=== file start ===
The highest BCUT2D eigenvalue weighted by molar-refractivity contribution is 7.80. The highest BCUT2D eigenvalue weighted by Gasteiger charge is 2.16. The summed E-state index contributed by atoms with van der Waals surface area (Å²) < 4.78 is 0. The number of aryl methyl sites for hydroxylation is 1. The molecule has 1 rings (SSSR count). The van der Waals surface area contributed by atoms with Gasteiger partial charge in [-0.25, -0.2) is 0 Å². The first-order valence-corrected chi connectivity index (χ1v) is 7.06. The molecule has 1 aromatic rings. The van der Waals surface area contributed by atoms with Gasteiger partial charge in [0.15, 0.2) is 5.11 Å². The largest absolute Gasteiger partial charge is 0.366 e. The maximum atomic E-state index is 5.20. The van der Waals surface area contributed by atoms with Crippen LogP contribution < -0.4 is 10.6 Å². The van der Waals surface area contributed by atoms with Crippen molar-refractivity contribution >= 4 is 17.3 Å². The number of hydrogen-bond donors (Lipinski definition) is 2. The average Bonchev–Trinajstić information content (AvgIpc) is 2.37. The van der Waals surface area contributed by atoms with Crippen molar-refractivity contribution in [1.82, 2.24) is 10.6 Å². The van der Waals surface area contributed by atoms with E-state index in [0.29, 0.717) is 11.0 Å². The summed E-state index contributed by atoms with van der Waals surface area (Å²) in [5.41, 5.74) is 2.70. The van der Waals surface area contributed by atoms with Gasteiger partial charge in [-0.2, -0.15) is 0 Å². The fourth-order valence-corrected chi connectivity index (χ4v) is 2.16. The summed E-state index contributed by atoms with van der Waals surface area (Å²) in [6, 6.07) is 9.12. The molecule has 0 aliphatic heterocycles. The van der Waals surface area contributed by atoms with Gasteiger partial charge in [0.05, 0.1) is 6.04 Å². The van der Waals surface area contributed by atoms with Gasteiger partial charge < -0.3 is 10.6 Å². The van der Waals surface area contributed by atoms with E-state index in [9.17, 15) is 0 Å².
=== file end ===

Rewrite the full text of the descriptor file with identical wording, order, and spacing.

The highest BCUT2D eigenvalue weighted by molar-refractivity contribution is 7.80. The highest BCUT2D eigenvalue weighted by Gasteiger charge is 2.16. The summed E-state index contributed by atoms with van der Waals surface area (Å²) < 4.78 is 0. The number of aryl methyl sites for hydroxylation is 1. The molecule has 1 rings (SSSR count). The van der Waals surface area contributed by atoms with Gasteiger partial charge in [-0.25, -0.2) is 0 Å². The first-order valence-corrected chi connectivity index (χ1v) is 7.06. The molecule has 1 aromatic rings. The van der Waals surface area contributed by atoms with Gasteiger partial charge in [0.15, 0.2) is 5.11 Å². The largest absolute Gasteiger partial charge is 0.366 e. The maximum atomic E-state index is 5.20. The van der Waals surface area contributed by atoms with Crippen LogP contribution < -0.4 is 10.6 Å². The van der Waals surface area contributed by atoms with Crippen molar-refractivity contribution >= 4 is 17.3 Å². The number of hydrogen-bond donors (Lipinski definition) is 2. The average Bonchev–Trinajstić information content (AvgIpc) is 2.37. The van der Waals surface area contributed by atoms with Crippen molar-refractivity contribution in [1.82, 2.24) is 10.6 Å². The van der Waals surface area contributed by atoms with E-state index in [0.29, 0.717) is 11.0 Å². The summed E-state index contributed by atoms with van der Waals surface area (Å²) in [5.41, 5.74) is 2.70. The van der Waals surface area contributed by atoms with Gasteiger partial charge in [-0.2, -0.15) is 0 Å². The fourth-order valence-corrected chi connectivity index (χ4v) is 2.16. The summed E-state index contributed by atoms with van der Waals surface area (Å²) in [6, 6.07) is 9.12. The molecule has 0 aliphatic heterocycles. The van der Waals surface area contributed by atoms with Gasteiger partial charge in [0.05, 0.1) is 6.04 Å². The van der Waals surface area contributed by atoms with Gasteiger partial charge < -0.3 is 10.6 Å². The van der Waals surface area contributed by atoms with E-state index in [9.17, 15) is 0 Å².